DRC and the future of peacekeeping: now with added drones
- Simon Allison
- 05 Dec 2013 (South Africa)
Already, the Democratic Republic of the Congo has played host to one United Nations experiment this year (fortunately, it seems to have worked). Now UN peacekeepers are testing out their latest toy in the Congolese sandbox: a small fleet of drones to keep track of rebels from the sky. It’s a sensible move, but disturbing nonetheless – it wasn’t that long ago that American drones were for “surveillance purposes” only, and look what happened there. By SIMON ALLISON.
On Tuesday, for the first time ever, the United Nations began using drones.
Flying high above the hills around the eastern city of Goma, in the Democratic Republic of Congo, the “unarmed, unmanned aerial vehicles” will be used for surveillance purposes only, to help UN commanders on the ground keep an eye on rebel movements. They will be “an important tool to assist the mission in fulfilling its mandate to protect civilians”, said spokesman Martin Nesirky.
Initially, just two drones will be deployed from Goma, with a range of around 250 kilometres from the base. The aircraft are made by Italian company Selex ES, who claims their products provide armed forces with “unparalleled situational awareness and ability to precisely identify and target the emergent threats”. By the end of January 2014, this fleet will be increased to five, with some operating from other bases in the country to allow for even more coverage (that’s the plan, anyway).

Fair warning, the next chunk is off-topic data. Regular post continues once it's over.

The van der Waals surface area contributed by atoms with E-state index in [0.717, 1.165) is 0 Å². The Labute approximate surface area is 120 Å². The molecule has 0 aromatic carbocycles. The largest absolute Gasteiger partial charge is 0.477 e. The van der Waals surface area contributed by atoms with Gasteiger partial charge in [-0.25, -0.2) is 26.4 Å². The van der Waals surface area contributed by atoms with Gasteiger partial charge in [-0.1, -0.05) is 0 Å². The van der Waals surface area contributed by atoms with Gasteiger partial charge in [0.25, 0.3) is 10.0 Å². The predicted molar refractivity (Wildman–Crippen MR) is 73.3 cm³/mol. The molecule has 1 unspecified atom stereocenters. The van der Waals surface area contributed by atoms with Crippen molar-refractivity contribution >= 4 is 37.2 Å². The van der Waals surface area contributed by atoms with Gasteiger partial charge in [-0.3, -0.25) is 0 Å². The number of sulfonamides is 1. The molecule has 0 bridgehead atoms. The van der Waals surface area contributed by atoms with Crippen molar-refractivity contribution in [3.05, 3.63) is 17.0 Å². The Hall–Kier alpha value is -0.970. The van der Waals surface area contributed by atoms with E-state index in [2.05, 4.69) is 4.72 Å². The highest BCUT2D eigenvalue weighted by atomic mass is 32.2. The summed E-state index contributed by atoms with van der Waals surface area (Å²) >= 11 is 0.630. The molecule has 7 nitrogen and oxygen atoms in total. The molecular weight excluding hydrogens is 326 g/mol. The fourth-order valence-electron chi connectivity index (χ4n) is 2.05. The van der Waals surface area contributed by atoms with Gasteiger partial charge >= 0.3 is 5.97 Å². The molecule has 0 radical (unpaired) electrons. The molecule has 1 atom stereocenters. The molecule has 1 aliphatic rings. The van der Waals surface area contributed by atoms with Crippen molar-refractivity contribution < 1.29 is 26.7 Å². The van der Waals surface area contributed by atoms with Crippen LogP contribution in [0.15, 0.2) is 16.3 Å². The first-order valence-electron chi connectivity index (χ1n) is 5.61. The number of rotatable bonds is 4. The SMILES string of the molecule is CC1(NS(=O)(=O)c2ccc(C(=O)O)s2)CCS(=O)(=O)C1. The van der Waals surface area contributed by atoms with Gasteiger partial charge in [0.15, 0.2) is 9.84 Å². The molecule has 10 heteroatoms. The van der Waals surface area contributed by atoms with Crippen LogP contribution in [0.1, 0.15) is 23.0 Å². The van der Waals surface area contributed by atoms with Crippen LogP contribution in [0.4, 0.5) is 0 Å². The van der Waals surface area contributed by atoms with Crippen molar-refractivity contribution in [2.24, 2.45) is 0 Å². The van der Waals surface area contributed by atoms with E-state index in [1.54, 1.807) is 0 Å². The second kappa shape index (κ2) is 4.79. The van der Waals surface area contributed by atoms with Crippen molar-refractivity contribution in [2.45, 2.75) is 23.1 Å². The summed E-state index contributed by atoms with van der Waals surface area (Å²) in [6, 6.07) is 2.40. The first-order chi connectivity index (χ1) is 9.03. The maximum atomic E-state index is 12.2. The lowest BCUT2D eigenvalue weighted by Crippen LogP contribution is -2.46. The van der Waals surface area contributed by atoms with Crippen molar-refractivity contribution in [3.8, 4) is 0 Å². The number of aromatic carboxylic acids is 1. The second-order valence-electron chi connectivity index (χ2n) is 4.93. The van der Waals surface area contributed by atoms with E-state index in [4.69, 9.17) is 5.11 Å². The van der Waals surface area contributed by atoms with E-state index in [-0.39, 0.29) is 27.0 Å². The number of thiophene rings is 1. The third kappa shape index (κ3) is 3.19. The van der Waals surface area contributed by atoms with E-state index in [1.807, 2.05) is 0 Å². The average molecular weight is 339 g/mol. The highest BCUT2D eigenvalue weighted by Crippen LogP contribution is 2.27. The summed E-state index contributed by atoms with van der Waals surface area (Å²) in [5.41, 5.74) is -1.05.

For now, the drones are only allowed to operate within the DRC, so there won’t be any spying on potential rebel activity in Rwanda, for example (Rwanda have long been accused of aiding and abetting various rebel groups in the eastern DRC). It’s also unclear how much access the DRC government will have to information produced by the drone program, although it certainly expects to benefit.
“Once we know exactly where they are hiding, our operations will be much more efficient,” said Defence Minister Alexandre Luba Ntambo, responding to the news.
Deploying drones in the DRC does make a good deal of common sense. In the areas where the drones are to be deployed, roads are poor or non-existent; the terrain affords plenty of cover; and foreign peacekeepers trying to gather information don’t exactly blend in. This makes it exceptionally difficult to gather accurate information – a problem that drones, with their all-seeing monitors, could solve, or at least alleviate. “If you know your enemies and know yourself, you will not be imperiled in a hundred battles,” said Chinese general Sun Tzu in his seminal work The Art of War. 26 centuries later, he’s still right.
“The Selex ES Falcos are certainly beneficial for the [UN] forces on the ground,” said John Stupart, Managing Editor of African Defence Review, in comments to the Daily Maverick. “So on a tactical level, yes, Unmanned Aerial Vehicles (UAVs) will provide much-needed information on potential enemy movements or even just population movements not provided by the UN's International Organization for Migration. This in turn helps commanders in the DRC plan troop patrols and deployments to far better effect, since their situational awareness on just where their enemies and civilians are. It's not a cure-all eye providing 100% surveillance, obviously, but it is able to stay in the air longer and for less than the cost of a UN helicopter to fly overhead and do the same thing.”